Weight-Loss Scams Cost Americans $70 Billion a Year

0
28

Drugs like Ozempic and Mounjaro have risen in popularity over the past year, but for many, the highly effective but controversial medications are thousands of dollars out of reach.

Still, there’s myriad weight loss products available, and they’re often everywhere you look—your computer screen, Facebook or Instagram, the billboard you drive past or even on your personalized TikTok For You page.

All in all, they could end up costing Americans billions of dollars a year, according to Dr. Sharon Giese, plastic surgeon, weight loss expert and creator of the Elective Weight Loss program. Giese said the $70 billion industry is full of “dubious” products that only end up draining your bank account.

Bogus diet products and programs rank number one among health care scams reported to the Federal Trade Commission.

The anti-diabetic medication Ozempic (semaglutide) made by Danish pharmaceutical company Novo Nordisk. On TikTok, the hashtag “#Ozempic” has reached more than 500 million views. The anti-diabetic medication is trending on the social network for its slimming properties, a phenomenon that is causing supply shortages and worrying doctors.
JOEL SAGET/AFP via Getty Images

Giese said Americans should look out for anything that promises rapid weight loss or sounds too good to be true. Anything that promises a certain amount of weight loss in a given amount of time should not be trusted.

“Watch for ‘free’ trial offers that will have later hidden costs or very inexpensive ‘intro offers,'” Giese told Newsweek. “Also keep an eye on products that offer a ‘miracle’ solution or ‘revolutionary.'”

All accurate weight loss programs will include changing your diet or exercise habits, so if a product says something else, it’s probably a good idea to run. These scams are also never FDA approved, either, Giese said.

“Weight loss scams can promote rapid weight loss by extreme interventions which cannot be sustained,” Giese said. “This can lead to yo-yo weight loss and gain.”

Many products also don’t disclose all of their ingredients, which can increase your blood pressure and risk for heart attacks and strokes.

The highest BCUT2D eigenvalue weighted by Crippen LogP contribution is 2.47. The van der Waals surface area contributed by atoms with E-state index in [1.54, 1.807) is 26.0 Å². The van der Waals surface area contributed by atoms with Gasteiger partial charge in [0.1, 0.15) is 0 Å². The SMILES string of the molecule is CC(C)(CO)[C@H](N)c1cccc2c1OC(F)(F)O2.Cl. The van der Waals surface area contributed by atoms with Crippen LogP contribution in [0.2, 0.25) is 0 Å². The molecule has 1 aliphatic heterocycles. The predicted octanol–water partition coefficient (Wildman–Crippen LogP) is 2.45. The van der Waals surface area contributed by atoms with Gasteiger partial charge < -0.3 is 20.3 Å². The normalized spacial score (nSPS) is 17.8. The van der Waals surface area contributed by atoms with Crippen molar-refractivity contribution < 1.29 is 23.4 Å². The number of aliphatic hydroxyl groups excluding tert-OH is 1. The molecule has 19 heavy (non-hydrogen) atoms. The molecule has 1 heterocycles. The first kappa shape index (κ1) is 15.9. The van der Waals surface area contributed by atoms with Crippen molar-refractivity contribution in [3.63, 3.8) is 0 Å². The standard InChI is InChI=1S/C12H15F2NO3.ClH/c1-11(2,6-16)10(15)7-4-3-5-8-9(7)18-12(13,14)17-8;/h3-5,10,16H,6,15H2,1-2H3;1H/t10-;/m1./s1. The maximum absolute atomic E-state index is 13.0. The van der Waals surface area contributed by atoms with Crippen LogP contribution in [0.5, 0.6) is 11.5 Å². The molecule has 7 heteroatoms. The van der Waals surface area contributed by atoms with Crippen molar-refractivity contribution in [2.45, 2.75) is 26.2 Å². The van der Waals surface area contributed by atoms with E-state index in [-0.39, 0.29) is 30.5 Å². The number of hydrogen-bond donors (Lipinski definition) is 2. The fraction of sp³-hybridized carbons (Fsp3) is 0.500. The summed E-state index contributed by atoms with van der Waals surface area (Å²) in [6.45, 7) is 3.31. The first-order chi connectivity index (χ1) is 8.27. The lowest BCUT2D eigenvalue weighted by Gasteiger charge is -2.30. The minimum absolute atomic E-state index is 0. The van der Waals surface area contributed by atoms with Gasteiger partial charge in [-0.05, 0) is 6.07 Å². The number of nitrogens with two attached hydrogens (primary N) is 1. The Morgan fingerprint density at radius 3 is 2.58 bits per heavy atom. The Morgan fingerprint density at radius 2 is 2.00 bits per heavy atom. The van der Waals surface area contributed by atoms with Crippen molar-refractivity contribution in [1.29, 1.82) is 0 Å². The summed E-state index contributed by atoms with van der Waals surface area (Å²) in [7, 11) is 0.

For those who’ve used the products, weight loss salvation is rarely ever in store.

“Weight loss products, diets, food, contraptions are all scams,” Barb Herrera, who is taking Mounjaro for weight loss and runs the HealthAtAnyCost.com website, told Newsweek. “People needing or wanting to lose weight are often desperate and will try anything to be successful.”

Herrera said she has been desperate enough to fork away thousands of dollars on cookbooks and diet plans.

Still, Ozempic and its active ingredient, semaglutide, represent the first big change in weight loss research, which has historically centered around solely diet and exercise.

Giese said Ozempic has been linked to 15 percent weight loss, but she’s even seen it result in more than 35 percent.

“Many of these patients have tried ‘everything’ and have not been able to lose weight without some assistance,” Giese said. “This is exactly the time when trying an appetite suppressant, like Ozempic or semaglutide, may work.”

Even if you are fortunate enough to gain access to Ozempic or Mounjaro for weight loss, an overall lifestyle change will be necessary to see the changes, and personal trainer and Programme app founder Sean Klein warns people against seeing them as “magic solutions.”

“I always emphasize the importance of maintaining a healthy and balanced diet along with regular exercise for effective and sustainable weight loss,” Klein told Newsweek. “Crash diets and quick-fix solutions may offer temporary results but are more harmful than good in the long run.”

The sustainable way to lose weight is always through lifestyle diet changes, but that doesn’t mean you should put yourself on any restrictive fad diet, experts said.

“Dieting disconnects us from our bodies,” Maryland-based dietitian Sarah Ganginis told Newsweek. “Dieting decreases metabolism and makes weight loss from dieting hard to maintain. The system of dieting fails us.”